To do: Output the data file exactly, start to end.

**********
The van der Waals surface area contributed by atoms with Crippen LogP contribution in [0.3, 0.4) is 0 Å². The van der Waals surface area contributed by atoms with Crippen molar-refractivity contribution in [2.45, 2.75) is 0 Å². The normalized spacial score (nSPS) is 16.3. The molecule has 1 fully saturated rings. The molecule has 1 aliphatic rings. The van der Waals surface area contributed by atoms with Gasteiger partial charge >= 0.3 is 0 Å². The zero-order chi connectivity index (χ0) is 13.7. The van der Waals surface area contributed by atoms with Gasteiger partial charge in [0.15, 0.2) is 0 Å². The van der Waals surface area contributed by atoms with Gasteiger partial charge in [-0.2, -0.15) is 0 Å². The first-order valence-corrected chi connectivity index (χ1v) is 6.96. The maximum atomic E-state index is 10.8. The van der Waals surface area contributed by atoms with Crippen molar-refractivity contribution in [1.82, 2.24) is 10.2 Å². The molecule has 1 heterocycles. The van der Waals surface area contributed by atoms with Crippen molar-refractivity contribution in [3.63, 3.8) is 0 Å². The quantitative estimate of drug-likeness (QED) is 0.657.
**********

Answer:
The van der Waals surface area contributed by atoms with Crippen LogP contribution in [0.3, 0.4) is 0 Å². The van der Waals surface area contributed by atoms with Crippen molar-refractivity contribution in [2.45, 2.75) is 0 Å². The normalized spacial score (nSPS) is 16.3. The molecule has 1 fully saturated rings. The molecule has 1 aliphatic rings. The van der Waals surface area contributed by atoms with Gasteiger partial charge >= 0.3 is 0 Å². The zero-order chi connectivity index (χ0) is 13.7. The van der Waals surface area contributed by atoms with Gasteiger partial charge in [0.15, 0.2) is 0 Å². The van der Waals surface area contributed by atoms with Gasteiger partial charge in [-0.2, -0.15) is 0 Å². The first-order valence-corrected chi connectivity index (χ1v) is 6.96. The maximum atomic E-state index is 10.8. The van der Waals surface area contributed by atoms with Crippen molar-refractivity contribution in [1.82, 2.24) is 10.2 Å². The molecule has 1 heterocycles. The van der Waals surface area contributed by atoms with Crippen molar-refractivity contribution in [3.63, 3.8) is 0 Å². The quantitative estimate of drug-likeness (QED) is 0.657.